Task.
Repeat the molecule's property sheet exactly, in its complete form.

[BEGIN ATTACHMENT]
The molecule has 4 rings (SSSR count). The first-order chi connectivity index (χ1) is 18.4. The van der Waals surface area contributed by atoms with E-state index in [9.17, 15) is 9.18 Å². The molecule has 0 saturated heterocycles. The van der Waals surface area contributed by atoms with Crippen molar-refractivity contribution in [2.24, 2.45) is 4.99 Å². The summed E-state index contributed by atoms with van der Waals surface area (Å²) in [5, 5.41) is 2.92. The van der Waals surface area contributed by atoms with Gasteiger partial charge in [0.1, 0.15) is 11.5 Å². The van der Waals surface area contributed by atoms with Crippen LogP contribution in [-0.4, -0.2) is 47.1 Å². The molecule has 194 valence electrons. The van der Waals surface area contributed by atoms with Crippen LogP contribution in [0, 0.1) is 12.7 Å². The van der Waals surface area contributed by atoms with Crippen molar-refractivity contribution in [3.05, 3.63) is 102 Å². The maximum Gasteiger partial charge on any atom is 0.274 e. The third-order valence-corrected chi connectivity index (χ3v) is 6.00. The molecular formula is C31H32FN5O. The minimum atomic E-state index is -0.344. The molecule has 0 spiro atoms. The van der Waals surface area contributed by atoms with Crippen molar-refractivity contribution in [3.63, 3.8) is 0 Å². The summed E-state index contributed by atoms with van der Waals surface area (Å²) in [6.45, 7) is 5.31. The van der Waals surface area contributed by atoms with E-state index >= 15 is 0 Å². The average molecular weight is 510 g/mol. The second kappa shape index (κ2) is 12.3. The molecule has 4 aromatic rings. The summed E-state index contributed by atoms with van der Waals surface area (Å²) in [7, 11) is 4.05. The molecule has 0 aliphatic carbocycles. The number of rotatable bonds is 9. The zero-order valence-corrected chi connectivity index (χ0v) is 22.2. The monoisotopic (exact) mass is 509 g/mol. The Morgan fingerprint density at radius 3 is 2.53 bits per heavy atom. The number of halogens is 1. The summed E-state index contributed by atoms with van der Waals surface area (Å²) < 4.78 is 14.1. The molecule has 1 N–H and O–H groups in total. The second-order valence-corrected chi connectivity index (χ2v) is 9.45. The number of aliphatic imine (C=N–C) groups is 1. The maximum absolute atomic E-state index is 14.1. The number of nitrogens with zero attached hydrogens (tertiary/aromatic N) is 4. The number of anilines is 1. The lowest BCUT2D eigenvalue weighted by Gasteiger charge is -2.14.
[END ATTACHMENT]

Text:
The molecule has 4 rings (SSSR count). The first-order chi connectivity index (χ1) is 18.4. The van der Waals surface area contributed by atoms with E-state index in [9.17, 15) is 9.18 Å². The molecule has 0 saturated heterocycles. The van der Waals surface area contributed by atoms with Crippen molar-refractivity contribution in [2.24, 2.45) is 4.99 Å². The summed E-state index contributed by atoms with van der Waals surface area (Å²) in [5, 5.41) is 2.92. The van der Waals surface area contributed by atoms with Gasteiger partial charge in [0.1, 0.15) is 11.5 Å². The van der Waals surface area contributed by atoms with Crippen LogP contribution in [-0.4, -0.2) is 47.1 Å². The molecule has 194 valence electrons. The van der Waals surface area contributed by atoms with Crippen LogP contribution in [0, 0.1) is 12.7 Å². The van der Waals surface area contributed by atoms with Crippen molar-refractivity contribution in [3.05, 3.63) is 102 Å². The maximum Gasteiger partial charge on any atom is 0.274 e. The third-order valence-corrected chi connectivity index (χ3v) is 6.00. The molecular formula is C31H32FN5O. The minimum atomic E-state index is -0.344. The molecule has 0 spiro atoms. The van der Waals surface area contributed by atoms with Crippen molar-refractivity contribution in [3.63, 3.8) is 0 Å². The summed E-state index contributed by atoms with van der Waals surface area (Å²) in [6.45, 7) is 5.31. The van der Waals surface area contributed by atoms with E-state index >= 15 is 0 Å². The average molecular weight is 510 g/mol. The second kappa shape index (κ2) is 12.3. The molecule has 4 aromatic rings. The summed E-state index contributed by atoms with van der Waals surface area (Å²) in [7, 11) is 4.05. The molecule has 0 aliphatic carbocycles. The number of rotatable bonds is 9. The zero-order valence-corrected chi connectivity index (χ0v) is 22.2. The monoisotopic (exact) mass is 509 g/mol. The Morgan fingerprint density at radius 3 is 2.53 bits per heavy atom. The number of halogens is 1. The summed E-state index contributed by atoms with van der Waals surface area (Å²) < 4.78 is 14.1. The molecule has 1 N–H and O–H groups in total. The second-order valence-corrected chi connectivity index (χ2v) is 9.45. The number of aliphatic imine (C=N–C) groups is 1. The maximum absolute atomic E-state index is 14.1. The number of nitrogens with zero attached hydrogens (tertiary/aromatic N) is 4. The number of anilines is 1. The lowest BCUT2D eigenvalue weighted by Gasteiger charge is -2.14.